“Evil must often be allowed to fully reveal itself before the average person will come to understand that what at first seemed like a scattering of reasonable ideas actually grew out of the evil in the hearts of those who proposed them (in this case the love of and worship of money and those who possess it above all else); before it can clearly be seen that sum of those ideas is undeniably evil.”

    Clearly our Republican friends here in Minnesota are hoping to avoid that day of reckoning, that day when the public has the opportunity to add together all their policy ideas and realize that the sum of them amounts to evil.

    I can only hope the Democrats and Governor Dayton will stand against that evil as strongly as possible and that they and the news media will assist the public in that summing up of the Republican’s ideas rather than acting in concert with that evil to obscure it and be sure the public cannot take the true measure of it,…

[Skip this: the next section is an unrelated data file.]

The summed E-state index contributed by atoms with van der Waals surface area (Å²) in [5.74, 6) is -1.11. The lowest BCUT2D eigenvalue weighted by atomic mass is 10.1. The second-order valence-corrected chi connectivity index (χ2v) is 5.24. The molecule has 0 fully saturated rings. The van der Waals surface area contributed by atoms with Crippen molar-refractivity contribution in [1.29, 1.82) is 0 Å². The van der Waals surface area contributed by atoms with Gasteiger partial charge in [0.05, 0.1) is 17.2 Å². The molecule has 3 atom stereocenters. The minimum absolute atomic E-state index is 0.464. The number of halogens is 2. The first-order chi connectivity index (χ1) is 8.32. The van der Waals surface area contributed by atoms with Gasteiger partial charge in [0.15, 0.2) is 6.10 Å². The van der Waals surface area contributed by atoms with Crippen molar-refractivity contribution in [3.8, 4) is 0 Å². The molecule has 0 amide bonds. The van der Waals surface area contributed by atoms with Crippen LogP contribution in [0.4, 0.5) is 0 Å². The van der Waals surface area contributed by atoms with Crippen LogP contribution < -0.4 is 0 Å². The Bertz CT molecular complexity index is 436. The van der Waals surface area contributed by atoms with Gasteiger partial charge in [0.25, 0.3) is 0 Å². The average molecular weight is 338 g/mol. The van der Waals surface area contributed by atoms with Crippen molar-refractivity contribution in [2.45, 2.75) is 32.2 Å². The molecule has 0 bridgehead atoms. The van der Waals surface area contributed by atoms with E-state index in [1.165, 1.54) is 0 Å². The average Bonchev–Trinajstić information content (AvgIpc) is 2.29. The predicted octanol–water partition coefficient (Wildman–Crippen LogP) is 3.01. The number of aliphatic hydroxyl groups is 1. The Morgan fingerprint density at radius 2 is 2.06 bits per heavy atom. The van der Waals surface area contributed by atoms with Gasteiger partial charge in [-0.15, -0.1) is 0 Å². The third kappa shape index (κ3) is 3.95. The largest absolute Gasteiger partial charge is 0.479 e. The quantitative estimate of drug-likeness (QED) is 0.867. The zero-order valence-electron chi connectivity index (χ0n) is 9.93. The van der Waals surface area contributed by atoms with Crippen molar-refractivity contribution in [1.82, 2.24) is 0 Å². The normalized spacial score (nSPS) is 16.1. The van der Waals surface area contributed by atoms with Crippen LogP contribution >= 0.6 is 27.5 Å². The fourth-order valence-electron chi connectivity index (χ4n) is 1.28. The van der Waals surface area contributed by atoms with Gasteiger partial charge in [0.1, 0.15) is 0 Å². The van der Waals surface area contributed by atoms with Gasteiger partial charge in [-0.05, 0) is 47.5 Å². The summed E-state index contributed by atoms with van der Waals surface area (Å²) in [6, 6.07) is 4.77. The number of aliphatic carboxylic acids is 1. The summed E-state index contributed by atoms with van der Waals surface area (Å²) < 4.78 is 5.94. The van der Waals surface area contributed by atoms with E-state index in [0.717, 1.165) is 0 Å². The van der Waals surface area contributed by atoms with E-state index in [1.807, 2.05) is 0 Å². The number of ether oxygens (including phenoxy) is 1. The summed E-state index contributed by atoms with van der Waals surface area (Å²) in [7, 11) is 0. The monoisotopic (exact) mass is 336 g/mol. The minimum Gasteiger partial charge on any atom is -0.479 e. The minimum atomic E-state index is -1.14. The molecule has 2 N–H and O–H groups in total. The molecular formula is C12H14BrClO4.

which so often happens in the case of the national media with the weasel calling the tune and the mainstream media joining the dance the weasel calls day after day.

  5. Submitted by Bernice Vetsch on 03/13/2011 - 10:49 am.

    If members of the Minnesota Senate and/or House have to flee the state to allow time for public education and reaction and honest media exposure of the harm the majority WILL do it it can, I highly recommend that they do so.

    It would have worked in Wisconsin if the governor had not held an illegal session (only two hours’ notice given) that violated the open meeting law. He also, last week, locked down the Capitol in the morning to keep out both the public and Democratic legislators — some of whom crawled in through first floor windows to reach the floor. I’m sure that was also illegal.

    The governor also illegally discussed political ideas and plans with the person he thought was his Really Large Contributor David Koch.

    Where is the US Department of Justice or its US Attorney for Wisconsin?